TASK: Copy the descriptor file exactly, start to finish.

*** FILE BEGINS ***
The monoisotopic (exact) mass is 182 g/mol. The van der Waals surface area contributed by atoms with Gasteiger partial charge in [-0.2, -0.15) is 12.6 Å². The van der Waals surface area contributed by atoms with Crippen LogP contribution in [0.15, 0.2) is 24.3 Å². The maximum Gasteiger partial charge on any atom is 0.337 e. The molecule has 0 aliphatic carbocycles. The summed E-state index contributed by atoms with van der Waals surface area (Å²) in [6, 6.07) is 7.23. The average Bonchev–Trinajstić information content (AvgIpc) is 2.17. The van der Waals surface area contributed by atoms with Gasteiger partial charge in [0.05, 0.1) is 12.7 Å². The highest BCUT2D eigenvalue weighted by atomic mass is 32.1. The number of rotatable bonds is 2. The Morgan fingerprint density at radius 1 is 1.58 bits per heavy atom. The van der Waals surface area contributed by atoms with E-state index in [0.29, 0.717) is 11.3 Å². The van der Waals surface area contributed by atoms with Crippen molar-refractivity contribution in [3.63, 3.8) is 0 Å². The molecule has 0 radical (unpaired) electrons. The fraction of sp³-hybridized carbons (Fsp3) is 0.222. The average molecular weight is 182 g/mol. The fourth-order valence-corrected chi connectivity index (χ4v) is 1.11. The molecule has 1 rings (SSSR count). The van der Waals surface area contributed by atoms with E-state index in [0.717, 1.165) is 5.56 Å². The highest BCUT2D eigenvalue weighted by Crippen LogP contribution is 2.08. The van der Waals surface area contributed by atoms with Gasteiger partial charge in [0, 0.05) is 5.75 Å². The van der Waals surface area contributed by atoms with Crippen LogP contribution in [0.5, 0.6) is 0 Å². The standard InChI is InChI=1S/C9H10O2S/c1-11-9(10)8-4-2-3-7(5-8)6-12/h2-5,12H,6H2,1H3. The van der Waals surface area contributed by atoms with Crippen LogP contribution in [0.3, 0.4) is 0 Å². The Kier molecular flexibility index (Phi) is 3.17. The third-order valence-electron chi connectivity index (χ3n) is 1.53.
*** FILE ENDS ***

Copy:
The monoisotopic (exact) mass is 182 g/mol. The van der Waals surface area contributed by atoms with Gasteiger partial charge in [-0.2, -0.15) is 12.6 Å². The van der Waals surface area contributed by atoms with Crippen LogP contribution in [0.15, 0.2) is 24.3 Å². The maximum Gasteiger partial charge on any atom is 0.337 e. The molecule has 0 aliphatic carbocycles. The summed E-state index contributed by atoms with van der Waals surface area (Å²) in [6, 6.07) is 7.23. The average Bonchev–Trinajstić information content (AvgIpc) is 2.17. The van der Waals surface area contributed by atoms with Gasteiger partial charge in [0.05, 0.1) is 12.7 Å². The highest BCUT2D eigenvalue weighted by atomic mass is 32.1. The number of rotatable bonds is 2. The Morgan fingerprint density at radius 1 is 1.58 bits per heavy atom. The van der Waals surface area contributed by atoms with E-state index in [0.29, 0.717) is 11.3 Å². The van der Waals surface area contributed by atoms with Crippen molar-refractivity contribution in [3.63, 3.8) is 0 Å². The molecule has 0 radical (unpaired) electrons. The fraction of sp³-hybridized carbons (Fsp3) is 0.222. The average molecular weight is 182 g/mol. The fourth-order valence-corrected chi connectivity index (χ4v) is 1.11. The molecule has 1 rings (SSSR count). The van der Waals surface area contributed by atoms with E-state index in [0.717, 1.165) is 5.56 Å². The highest BCUT2D eigenvalue weighted by Crippen LogP contribution is 2.08. The van der Waals surface area contributed by atoms with Gasteiger partial charge in [0, 0.05) is 5.75 Å². The van der Waals surface area contributed by atoms with Crippen LogP contribution in [0.5, 0.6) is 0 Å². The standard InChI is InChI=1S/C9H10O2S/c1-11-9(10)8-4-2-3-7(5-8)6-12/h2-5,12H,6H2,1H3. The van der Waals surface area contributed by atoms with Crippen LogP contribution in [0.3, 0.4) is 0 Å². The Kier molecular flexibility index (Phi) is 3.17. The third-order valence-electron chi connectivity index (χ3n) is 1.53.